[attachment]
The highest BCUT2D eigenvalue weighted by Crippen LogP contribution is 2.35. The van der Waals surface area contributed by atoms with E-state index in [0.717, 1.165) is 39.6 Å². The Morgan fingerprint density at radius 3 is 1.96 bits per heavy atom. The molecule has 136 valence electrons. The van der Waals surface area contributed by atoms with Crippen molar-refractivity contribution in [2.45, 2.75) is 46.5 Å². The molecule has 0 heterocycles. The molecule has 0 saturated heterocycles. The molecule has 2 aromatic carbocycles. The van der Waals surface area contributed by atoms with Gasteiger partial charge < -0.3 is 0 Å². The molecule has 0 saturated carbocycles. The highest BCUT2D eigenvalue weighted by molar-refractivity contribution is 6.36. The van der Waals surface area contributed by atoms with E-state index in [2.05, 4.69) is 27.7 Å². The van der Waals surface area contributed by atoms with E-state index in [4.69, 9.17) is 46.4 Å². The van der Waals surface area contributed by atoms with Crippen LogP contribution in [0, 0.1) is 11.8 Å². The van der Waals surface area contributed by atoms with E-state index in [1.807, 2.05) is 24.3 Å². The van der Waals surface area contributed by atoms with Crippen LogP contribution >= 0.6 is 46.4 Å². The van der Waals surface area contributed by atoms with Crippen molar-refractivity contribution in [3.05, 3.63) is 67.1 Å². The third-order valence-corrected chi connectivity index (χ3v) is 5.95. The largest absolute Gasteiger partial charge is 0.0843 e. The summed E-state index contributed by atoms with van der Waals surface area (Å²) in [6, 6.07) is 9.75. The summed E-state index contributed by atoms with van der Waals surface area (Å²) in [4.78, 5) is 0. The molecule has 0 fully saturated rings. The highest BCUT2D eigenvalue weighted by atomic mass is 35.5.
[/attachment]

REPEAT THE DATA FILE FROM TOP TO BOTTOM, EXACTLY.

The highest BCUT2D eigenvalue weighted by Crippen LogP contribution is 2.35. The van der Waals surface area contributed by atoms with E-state index in [0.717, 1.165) is 39.6 Å². The Morgan fingerprint density at radius 3 is 1.96 bits per heavy atom. The molecule has 136 valence electrons. The van der Waals surface area contributed by atoms with Crippen molar-refractivity contribution in [2.45, 2.75) is 46.5 Å². The molecule has 0 heterocycles. The molecule has 0 saturated heterocycles. The molecule has 2 aromatic carbocycles. The van der Waals surface area contributed by atoms with Gasteiger partial charge < -0.3 is 0 Å². The molecule has 0 saturated carbocycles. The highest BCUT2D eigenvalue weighted by molar-refractivity contribution is 6.36. The van der Waals surface area contributed by atoms with E-state index in [2.05, 4.69) is 27.7 Å². The van der Waals surface area contributed by atoms with E-state index in [4.69, 9.17) is 46.4 Å². The van der Waals surface area contributed by atoms with Crippen LogP contribution in [0, 0.1) is 11.8 Å². The van der Waals surface area contributed by atoms with E-state index in [1.807, 2.05) is 24.3 Å². The van der Waals surface area contributed by atoms with Crippen LogP contribution >= 0.6 is 46.4 Å². The van der Waals surface area contributed by atoms with Crippen molar-refractivity contribution in [3.05, 3.63) is 67.1 Å². The third-order valence-corrected chi connectivity index (χ3v) is 5.95. The largest absolute Gasteiger partial charge is 0.0843 e. The summed E-state index contributed by atoms with van der Waals surface area (Å²) in [6, 6.07) is 9.75. The summed E-state index contributed by atoms with van der Waals surface area (Å²) in [4.78, 5) is 0. The molecule has 0 fully saturated rings. The highest BCUT2D eigenvalue weighted by atomic mass is 35.5.